Does your school or school district have a mission and vision statement? Easy question, right? I'm guessing the answer is yes.
How important are they? Could you recite both? Are they used daily to direct, guide, develop and create learning opportunities for kids? Given that too many mission and vision statements are written for Web sites, and are completely predictable, what value do they have? Are they really that important?
The answer: yes, they absolutely critical.
The first step in understanding why is understanding the difference between the two. The mission statement is timeless, and it describes what your organization wants to accomplish. For schools, a simple mission could be to promote the development of literate and participatory citizens. It's that simple, boom. Nothing more, no "4C's" or independent learner, or worse, the mention of developing workers. A school's mission is just that, it's the reason for existing, it's the foundation, it was true 20 years ago and will be true 20 years from now. It's the organizations north star.
The vision, on the other hand, represents how the mission is actualized. It's what you do right now to realize the mission. It shifts, it changes in response to the conditions of the world. While the mission is bedrock, the vision is fluid. It's necessarily agile and responsive.
An example will help. When I starting teaching biology in 1986, my mission was to develop students that could pick up a Sunday newspaper and be able to understand the biology and science in what they were reading. When I left the classroom 15 years later, the mission was the same. However, how I went about achieving that was very different. My vision changed as the result of gaining teaching experience, new lab techniques that had emerged, opportunities connected to learning beyond school that were now available, and the influence of technology and access to the Web, among other things. I could do different things, so could my students, and how we proceeded towards fulfilling the mission took a different path.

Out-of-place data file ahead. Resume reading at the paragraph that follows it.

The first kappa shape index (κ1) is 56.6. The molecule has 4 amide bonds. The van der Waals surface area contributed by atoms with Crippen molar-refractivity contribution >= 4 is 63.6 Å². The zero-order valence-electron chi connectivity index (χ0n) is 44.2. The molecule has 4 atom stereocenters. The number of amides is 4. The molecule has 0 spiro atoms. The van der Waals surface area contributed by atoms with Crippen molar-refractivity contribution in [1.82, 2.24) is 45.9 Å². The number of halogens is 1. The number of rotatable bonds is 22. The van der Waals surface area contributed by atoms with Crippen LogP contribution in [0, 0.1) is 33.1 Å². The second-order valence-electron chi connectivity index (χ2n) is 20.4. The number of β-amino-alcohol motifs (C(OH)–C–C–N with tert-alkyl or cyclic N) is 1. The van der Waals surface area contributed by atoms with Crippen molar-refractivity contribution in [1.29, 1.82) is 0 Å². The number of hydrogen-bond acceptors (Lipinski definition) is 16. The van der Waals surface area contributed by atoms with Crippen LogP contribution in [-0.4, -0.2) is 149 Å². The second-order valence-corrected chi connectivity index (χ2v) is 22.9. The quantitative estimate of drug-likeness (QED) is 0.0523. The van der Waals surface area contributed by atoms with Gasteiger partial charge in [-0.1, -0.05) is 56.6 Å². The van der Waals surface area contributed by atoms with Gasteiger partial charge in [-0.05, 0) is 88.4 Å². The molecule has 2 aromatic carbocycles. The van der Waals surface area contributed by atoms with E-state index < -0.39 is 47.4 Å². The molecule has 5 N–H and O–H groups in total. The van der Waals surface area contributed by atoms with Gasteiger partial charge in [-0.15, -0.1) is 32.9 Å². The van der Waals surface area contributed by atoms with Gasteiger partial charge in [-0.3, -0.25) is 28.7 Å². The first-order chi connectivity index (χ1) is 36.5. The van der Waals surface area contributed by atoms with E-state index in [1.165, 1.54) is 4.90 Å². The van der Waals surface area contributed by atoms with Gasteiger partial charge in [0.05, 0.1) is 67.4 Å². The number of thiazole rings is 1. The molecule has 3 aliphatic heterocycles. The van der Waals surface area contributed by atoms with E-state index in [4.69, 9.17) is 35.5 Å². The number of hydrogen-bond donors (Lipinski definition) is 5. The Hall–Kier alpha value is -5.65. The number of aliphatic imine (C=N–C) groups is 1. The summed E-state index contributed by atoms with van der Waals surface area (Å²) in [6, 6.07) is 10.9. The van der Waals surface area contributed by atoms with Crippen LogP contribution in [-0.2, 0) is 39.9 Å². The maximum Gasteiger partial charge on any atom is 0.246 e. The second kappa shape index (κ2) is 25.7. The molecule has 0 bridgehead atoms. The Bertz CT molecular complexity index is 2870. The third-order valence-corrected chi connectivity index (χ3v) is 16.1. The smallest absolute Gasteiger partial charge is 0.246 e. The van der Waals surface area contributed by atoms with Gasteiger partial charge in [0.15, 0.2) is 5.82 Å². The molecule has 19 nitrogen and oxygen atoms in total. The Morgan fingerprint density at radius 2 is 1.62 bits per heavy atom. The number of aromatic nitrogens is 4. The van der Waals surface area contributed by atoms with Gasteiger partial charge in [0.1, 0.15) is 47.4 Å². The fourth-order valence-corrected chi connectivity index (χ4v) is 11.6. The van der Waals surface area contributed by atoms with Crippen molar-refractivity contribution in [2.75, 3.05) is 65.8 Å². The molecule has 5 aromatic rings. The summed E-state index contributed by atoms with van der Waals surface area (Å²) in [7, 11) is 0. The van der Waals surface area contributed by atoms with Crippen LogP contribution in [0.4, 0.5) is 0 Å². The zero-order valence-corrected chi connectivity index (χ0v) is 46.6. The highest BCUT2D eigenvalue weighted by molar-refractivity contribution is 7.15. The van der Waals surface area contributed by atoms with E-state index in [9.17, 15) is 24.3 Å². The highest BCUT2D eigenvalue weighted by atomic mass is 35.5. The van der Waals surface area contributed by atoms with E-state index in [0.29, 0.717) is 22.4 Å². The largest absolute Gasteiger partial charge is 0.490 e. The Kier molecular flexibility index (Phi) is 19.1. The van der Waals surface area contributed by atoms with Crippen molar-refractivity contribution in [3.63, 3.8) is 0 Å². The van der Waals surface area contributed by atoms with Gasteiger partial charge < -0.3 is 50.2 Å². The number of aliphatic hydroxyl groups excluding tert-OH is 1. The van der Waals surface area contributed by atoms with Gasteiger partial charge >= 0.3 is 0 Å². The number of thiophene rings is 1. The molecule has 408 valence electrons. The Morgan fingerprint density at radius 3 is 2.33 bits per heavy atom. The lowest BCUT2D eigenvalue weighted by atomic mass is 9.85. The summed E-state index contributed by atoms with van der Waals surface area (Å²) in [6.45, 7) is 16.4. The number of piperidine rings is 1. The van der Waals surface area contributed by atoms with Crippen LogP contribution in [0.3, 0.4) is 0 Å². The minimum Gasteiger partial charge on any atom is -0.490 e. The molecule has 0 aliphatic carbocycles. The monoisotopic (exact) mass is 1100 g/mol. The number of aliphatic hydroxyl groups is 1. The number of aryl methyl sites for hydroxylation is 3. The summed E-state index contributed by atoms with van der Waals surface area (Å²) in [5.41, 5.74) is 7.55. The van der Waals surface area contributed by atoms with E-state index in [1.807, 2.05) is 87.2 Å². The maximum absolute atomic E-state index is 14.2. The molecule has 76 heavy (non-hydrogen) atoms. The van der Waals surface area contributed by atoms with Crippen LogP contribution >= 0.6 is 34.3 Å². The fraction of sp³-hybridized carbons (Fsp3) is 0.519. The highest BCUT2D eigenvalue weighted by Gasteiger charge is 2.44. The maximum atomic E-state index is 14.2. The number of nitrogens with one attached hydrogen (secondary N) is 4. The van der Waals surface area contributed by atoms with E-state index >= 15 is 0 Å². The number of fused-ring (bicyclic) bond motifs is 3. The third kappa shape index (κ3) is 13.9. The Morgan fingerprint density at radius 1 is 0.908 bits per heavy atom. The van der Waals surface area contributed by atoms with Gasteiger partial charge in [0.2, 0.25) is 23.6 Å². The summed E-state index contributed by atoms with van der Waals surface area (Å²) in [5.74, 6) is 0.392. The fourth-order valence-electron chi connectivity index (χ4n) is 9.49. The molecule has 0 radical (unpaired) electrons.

It's my opinion that a vision statement shouldn't actually be a statement, but a declaration of the student experience required to achieve the mission. It's actually a set of statements that describe the range of conditions and opportunities that students can expect to experience as a learner. For example:
- In our school, students have choice in how they represent their knowledge and understanding.
- In our school, students experience a variety of learning environments from individual to collaborative, from academic to social, and from analog to digital.
- Our school is a centering location for learning and students can expect to participate in learning opportunities beyond school that engage them in the limitless opportunities that the world offers.
And the list goes on...
It's been my experience over the past several years that very few schools have a vision that is portrayed in this manner. In fact, very few schools can produce a description of the student learning experience that is guaranteed by the school for every child. And they're schools!
When I ask for a description of the student learning experience, I typically get handed a curriculum manual. Ah, that's not what I was looking for...
So, back to my statement about mission/vision being critical. Your mission represents why you exist and what you believe in. When engaging in the work of school, the following question must be asked: "Does this reflect who we are, relative to our mission? If yes, good. If not, then why do it?
For the vision, a representation of specific beliefs and behaviors that focus on what students will experience as learners and as people nuances the mission into actions that can be lived everyday and in every classroom. Those statements provide a framework for what happens on a day-to-day experience and provides teachers with the necessary focus and direction to create learning experiences that support the manifestation of the mission.
Considered together, the mission and the vision are an invitation into learning. They are a both a declaration of the intent of the institution and a celebration of what will take place at school. Together, they provide the timeless direction and a responsive pathway for schools and for learning.